Also, consider that although an online application may be expedient for you, processing time on the agency’s end may take longer. Double-check with your local DMV as they might offer in-person express services like on-site printing. Keep in mind that additional fees and forms may apply. 

Once you have your duplicate title, know that it will void the one it replaces. Should you find the original car title in the sofa cushions, for example, best to actually destroy it this time to avoid any issues down the road. 

Sales Exempt from Car Title Requirement

You’ve probably already determined that car titles are not a one-size-fits-all requirement. In fact, a vehicle can be completely exempt from needing a title in order to be sold. Below we’ll cover how to handle non-exempt and exempt vehicles as well as alternative proof of ownership methods. 

Request a transfer of ownership

Some states will allow sellers to transfer ownership of a vehicle without a title, but the responsibility will fall onto the buyer to obtain one. So, while this does allow you to complete a and gives the new owner a temporary permit to drive the vehicle, this would only work if a new or duplicate car title is being processed. Additional documentation, like a certificate of inspection from a state-approved facility, might be required as well.

Bill of sale

When it comes to classic cars, whether museum-quality collectibles or otherwise, many states will not issue a title if the vehicle is more than 15 to 25 years old. In this situation, a state may have a standardized bill of sale form, which buyers can then use to register the car. 

If your state does not have an official version, many templates are available online, or you can create your own. The document needn’t be fancy, and information on a bill of sale is virtually identical to that on a car title. Notarization is also a requirement in some states. Even if not, there’s little harm in notarizing a bill of sale. The cost is minimal and also adds a level of validity to the transaction.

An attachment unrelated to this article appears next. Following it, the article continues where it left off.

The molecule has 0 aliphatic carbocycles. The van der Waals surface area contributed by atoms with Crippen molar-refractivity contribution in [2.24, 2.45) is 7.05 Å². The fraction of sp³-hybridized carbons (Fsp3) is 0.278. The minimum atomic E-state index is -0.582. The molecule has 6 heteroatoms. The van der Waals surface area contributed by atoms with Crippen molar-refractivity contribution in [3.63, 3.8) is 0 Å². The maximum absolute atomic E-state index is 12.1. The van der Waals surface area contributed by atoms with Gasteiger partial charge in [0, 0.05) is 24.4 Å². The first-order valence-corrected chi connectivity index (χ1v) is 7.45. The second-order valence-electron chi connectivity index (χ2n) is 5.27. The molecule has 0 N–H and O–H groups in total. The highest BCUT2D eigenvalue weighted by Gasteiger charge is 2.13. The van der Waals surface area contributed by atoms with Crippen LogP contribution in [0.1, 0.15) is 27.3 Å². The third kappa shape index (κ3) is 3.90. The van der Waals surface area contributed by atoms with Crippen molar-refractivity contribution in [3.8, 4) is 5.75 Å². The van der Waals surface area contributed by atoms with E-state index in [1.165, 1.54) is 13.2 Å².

Out-of-state buyers

A frustrating scenario might be selling to an out-of-state buyer who needs a title, but your state deemed the vehicle exempt. A bill of sale, even if notarized, might not be enough documentation. As a seller, you may have to provide additional documentation, like a copy of the vehicle’s registration in your state, for the new owner to obtain a new title and register the vehicle in their state. 

A separate notice of sale might be necessary as well. While this document would serve more like a receipt of the transaction and not be related to ownership rights, it and other forms may be needed for registration and licensing.

Always consider your state’s motor vehicle agency as a resource. Many documents are available online, along with a breakdown of any associated fees and inspection requirements. No one said selling a car is easy, but as long as you’re informed and prepared, the closer you are to closing the deal and doing something else with your time.